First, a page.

To describe ethics in forensic science, let me first give a definition of ethics. According to Webster’s II New Riverside University Dictionary, ethics is defined as: 1. A principle of right or good behavior. 2. A system of moral principles or values. 3. The study of the general nature of morals and the specific choices an individual makes in relating to others. With that being said, is ethics practiced when it comes to forensic science? I am pretty sure it is in most cases,...
    835 Words | 5 Pages
  • ballistics and forensic science - 346 Words
    Crime Library » Forensics and Investigation Ballistics In forensic science ballistics, the study of motion, examines the dynamics, angular movement, and effects of projectile units such as bullets, missiles, and bombs. There are many applications of ballistics within a criminal investigation. Bullets that have been fired at the scene of any crime will be examined in the hopes of discovering several pieces of information. The actual bullets can identify what type of gun the criminal used...
    346 Words | 2 Pages
  • Police and Forensic Science Technician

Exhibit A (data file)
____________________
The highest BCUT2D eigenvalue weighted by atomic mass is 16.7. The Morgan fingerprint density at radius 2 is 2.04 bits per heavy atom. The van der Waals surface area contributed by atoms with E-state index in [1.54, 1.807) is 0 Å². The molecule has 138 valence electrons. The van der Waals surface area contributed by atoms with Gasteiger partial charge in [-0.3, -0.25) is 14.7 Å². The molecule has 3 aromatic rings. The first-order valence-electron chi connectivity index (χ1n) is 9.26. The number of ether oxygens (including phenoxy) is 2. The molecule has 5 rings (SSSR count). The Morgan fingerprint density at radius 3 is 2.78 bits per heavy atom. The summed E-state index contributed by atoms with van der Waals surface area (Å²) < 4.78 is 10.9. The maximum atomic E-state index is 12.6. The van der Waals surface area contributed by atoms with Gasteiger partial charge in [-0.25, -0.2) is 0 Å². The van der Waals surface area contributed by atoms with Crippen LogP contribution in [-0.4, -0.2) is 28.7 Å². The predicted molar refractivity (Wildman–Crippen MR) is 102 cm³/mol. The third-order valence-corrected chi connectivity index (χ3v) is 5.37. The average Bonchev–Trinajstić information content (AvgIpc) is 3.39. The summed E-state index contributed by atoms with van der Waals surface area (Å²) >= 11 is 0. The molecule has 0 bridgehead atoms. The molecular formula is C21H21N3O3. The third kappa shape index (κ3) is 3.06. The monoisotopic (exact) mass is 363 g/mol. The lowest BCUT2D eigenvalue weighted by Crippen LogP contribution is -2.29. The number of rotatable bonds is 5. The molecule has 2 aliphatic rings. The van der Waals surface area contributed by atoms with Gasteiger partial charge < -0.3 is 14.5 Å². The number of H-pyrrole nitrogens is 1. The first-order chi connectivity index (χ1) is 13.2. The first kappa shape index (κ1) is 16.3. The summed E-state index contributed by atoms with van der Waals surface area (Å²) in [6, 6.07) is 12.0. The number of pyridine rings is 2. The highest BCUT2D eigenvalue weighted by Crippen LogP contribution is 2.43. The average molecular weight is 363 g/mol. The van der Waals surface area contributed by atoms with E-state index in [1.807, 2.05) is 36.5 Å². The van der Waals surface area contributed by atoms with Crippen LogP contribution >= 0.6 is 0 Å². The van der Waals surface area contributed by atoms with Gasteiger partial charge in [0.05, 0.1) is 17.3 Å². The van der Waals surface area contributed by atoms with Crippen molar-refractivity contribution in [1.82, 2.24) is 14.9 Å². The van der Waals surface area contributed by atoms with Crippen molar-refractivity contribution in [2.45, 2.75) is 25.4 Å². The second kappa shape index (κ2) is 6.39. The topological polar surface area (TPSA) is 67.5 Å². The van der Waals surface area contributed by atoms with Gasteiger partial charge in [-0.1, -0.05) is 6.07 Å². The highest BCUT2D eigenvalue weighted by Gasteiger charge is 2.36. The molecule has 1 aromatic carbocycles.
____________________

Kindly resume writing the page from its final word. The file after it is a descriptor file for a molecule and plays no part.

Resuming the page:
My Future Career Aspirations I am majoring in the criminal justice because I am very interested in many aspects of the field. I have a few career aspirations, although I do not know which one or ones to pursue , I do know that no matter which I choose I will be using a lot of the information gained from my SOSC 102 course within my career choice. I also possess many personal strengths that make me best suited for my career choice. Some of My Future Career Aspirations My number one career...
    311 Words | 1 Page
  • Forensic Science 9.07 lab
    Make sure to edit the answer in your own words 1. The best choice of a technique when blood is found at a crime scene is analyzing the blood. In the genetics laboratory the person who contributes I would say is Alec Jeffreys as he is known as the father of genetic profiling. 2. Forensic Scientists examine tiny fingerprint details. These may be loops,dots, forks, islands. Several comparison points must be perfectly matched for two fingerprints to be considered identical 3. Edward Foster...
    365 Words | 2 Pages
  • Forensic Science 1 - 353 Words